We spent the night at Van Phat Riverside Hotel in Can Tho. Can Tho has the largest floating market on the Mekong Delta. We left the hotel at 5am to experience the best of the floating market before traders left and masses of tourists arrived. It was still dark as we boarded the boat but the dock and the river was already buzzing with activity. The local women were doing an aerobics class on the waterfront and the river was busy with boats of all shapes and sizes, many without lights on! We reached the market as the sun was starting to come up. It was bustling with boats selling all varieties of fruit and vegetables. Each trading boat had a spike at the front onto which they would display what they had on-board to sell. Just as we were wondering how there were no accidents with all the boats coming and going, we managed to collide with a larger trading boat that was coming into dock against another! The front of our boat hit the side of the larger boat and as the front of the larger boat scraped along the side of ours, we feared that we would be capsized and have to make use of the token life-jackets we had been wearing! We escaped with minor damage and there were no harsh words exchanged even though the larger boat had a small hole in its side! We carried on as if nothing out of the ordinary had happened. We were glad we didn’t have to enter the murky water!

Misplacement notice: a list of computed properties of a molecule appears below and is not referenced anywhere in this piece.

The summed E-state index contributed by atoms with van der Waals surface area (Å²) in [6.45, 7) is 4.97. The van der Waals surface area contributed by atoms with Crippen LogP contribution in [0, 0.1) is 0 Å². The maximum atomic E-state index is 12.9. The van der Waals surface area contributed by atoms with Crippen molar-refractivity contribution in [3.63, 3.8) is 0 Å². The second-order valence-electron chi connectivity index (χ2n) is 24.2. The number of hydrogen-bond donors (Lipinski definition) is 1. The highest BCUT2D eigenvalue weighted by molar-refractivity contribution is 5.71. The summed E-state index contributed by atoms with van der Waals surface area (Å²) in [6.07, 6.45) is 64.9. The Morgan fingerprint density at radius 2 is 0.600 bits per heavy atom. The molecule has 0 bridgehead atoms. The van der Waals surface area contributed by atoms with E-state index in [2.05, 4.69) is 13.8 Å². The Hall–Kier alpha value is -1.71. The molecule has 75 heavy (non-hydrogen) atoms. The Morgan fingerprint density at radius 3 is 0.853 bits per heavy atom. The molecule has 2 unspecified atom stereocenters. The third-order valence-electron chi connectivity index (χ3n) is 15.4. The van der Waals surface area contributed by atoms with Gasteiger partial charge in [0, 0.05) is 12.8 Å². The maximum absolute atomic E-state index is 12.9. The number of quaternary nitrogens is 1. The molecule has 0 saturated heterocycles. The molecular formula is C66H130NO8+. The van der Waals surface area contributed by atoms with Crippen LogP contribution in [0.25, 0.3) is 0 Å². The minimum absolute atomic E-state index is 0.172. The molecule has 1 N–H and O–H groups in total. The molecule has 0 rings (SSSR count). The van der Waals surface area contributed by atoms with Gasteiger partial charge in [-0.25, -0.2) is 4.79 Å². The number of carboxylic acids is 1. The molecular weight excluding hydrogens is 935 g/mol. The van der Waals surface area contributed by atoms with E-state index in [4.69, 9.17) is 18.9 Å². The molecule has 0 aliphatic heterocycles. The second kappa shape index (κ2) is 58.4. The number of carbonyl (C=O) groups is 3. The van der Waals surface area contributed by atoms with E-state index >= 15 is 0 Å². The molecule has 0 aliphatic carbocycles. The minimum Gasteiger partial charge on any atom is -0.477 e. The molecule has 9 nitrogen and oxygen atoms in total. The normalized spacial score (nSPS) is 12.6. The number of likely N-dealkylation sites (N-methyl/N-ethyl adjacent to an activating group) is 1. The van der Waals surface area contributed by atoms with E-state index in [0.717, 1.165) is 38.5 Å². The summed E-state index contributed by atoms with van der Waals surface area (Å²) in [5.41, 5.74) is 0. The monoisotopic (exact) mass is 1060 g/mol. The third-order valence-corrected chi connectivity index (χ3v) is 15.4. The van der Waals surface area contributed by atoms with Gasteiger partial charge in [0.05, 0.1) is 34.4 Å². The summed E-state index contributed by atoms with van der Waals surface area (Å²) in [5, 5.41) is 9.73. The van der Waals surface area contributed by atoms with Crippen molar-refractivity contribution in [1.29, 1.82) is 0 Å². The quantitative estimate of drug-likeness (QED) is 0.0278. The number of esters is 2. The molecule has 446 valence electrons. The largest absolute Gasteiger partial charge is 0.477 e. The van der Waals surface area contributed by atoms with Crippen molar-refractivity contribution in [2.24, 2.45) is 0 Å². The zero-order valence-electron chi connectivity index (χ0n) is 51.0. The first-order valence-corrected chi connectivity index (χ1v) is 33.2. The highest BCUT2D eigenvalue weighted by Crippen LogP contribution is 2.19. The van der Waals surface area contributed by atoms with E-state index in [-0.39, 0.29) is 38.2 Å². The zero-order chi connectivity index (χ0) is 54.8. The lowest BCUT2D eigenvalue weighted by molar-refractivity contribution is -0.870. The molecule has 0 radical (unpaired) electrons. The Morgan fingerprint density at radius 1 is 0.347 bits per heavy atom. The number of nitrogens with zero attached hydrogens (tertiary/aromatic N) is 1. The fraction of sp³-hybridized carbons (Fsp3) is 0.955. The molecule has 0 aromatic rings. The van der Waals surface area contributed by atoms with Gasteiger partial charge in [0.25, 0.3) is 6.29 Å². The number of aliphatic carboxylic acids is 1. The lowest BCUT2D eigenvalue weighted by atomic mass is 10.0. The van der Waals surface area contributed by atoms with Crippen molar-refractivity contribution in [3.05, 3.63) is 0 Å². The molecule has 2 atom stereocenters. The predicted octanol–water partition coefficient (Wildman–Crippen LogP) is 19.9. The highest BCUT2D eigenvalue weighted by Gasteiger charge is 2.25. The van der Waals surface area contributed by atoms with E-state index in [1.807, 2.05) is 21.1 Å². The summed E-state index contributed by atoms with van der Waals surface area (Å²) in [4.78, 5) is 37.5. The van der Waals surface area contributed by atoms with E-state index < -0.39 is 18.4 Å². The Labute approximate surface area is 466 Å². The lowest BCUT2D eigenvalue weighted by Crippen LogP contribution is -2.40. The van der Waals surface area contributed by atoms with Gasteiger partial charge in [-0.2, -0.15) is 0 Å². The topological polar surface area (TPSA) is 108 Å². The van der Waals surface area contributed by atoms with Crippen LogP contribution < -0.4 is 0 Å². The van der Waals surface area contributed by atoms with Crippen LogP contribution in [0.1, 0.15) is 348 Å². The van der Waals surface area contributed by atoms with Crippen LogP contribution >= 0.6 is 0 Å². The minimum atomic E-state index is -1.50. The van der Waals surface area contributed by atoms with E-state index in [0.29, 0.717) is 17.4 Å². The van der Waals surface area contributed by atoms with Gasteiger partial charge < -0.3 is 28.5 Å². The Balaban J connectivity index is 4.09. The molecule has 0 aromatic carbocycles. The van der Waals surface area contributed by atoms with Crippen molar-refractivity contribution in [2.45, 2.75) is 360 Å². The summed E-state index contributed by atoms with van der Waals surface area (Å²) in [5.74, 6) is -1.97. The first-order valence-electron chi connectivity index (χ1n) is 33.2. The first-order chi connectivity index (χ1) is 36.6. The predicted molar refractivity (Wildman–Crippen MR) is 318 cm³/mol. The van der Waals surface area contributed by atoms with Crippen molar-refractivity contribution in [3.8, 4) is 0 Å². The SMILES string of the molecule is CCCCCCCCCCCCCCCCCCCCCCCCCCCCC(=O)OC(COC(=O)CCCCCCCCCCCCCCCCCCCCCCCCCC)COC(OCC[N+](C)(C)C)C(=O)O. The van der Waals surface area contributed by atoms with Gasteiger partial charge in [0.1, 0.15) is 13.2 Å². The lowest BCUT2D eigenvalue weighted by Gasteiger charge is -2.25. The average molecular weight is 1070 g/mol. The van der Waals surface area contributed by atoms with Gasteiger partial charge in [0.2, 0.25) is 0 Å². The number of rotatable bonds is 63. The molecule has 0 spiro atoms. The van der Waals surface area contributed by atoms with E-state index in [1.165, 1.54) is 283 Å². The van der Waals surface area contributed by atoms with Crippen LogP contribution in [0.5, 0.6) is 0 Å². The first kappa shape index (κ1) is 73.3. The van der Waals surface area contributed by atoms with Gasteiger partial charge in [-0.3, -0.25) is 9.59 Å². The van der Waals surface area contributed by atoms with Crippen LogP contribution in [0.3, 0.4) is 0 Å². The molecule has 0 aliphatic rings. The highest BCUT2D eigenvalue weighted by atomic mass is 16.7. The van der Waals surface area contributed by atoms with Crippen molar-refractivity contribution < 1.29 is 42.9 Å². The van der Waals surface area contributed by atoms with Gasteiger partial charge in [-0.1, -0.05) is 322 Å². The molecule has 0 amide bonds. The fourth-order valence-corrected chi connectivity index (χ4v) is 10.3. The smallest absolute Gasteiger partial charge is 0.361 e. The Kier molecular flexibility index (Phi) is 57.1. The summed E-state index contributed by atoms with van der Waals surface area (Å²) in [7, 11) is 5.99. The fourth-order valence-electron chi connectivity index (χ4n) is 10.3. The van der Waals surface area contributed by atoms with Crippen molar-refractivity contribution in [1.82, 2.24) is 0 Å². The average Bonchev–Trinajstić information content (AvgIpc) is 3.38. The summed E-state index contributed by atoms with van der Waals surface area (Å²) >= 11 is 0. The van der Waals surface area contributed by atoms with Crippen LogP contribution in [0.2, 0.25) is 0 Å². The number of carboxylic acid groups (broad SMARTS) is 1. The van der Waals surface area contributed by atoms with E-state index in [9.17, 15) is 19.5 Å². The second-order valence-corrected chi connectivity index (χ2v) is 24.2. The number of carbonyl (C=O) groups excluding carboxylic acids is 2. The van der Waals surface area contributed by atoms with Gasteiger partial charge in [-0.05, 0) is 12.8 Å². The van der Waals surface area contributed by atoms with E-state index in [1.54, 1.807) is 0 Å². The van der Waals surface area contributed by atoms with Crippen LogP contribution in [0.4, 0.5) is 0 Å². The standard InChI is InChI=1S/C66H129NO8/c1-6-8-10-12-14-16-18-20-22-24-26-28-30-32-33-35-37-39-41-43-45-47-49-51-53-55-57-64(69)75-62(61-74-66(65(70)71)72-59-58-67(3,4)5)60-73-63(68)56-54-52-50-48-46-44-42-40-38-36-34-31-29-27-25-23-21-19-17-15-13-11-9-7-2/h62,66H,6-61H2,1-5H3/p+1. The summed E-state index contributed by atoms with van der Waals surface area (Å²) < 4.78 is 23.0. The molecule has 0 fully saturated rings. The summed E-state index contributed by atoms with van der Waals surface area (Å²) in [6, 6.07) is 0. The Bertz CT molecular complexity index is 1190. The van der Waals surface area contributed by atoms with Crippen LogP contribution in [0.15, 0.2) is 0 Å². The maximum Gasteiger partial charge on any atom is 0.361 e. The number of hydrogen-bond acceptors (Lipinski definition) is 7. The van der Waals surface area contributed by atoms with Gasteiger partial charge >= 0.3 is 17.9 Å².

We returned to the hotel and had time for a swim before continuing on towards Chau Doc – the gateway to the Cambodian border. We stopped for a break in a small market town and bought some snacks for the 3 hour journey ahead of us. The roads were busy and the driver was taking no prisoners. It’s a wonder we managed to get there without any casualties! Even crossing the river on a car ferry was an experience as several packed ferries seemed to jostle for positions to dock on the other side and unload. Chau Doc was a pleasant town, we had a good meal and a wander around the market. We came across a courtyard where students were practising a lion dancing routine which was fun to watch. We had been told that we needed US dollars for the Cambodian visa but all of the banks were closed and would not reopen before we had to leave in the morning. There was a chance that jewellers in the town might be able to change some money for us but after asking a couple we gave up and returned to the hotel. We spent the night in Hung Cuong Hotel and parted company with the tour operator the next morning. We were told our transport to the dock would arrive shortly. We were surprised that the transport turned out to be two rickshaws onto which we piled our luggage and clambered on – an interesting way to start the day! They took us to the dock where we would be getting the fast tourist boat, five hours up the Mekong River, to the Cambodian capital, Phnom Penh. That’s if we can pay for the Cambodian visa!
Click here to view some more of our HCMC and Mekong Delta photos.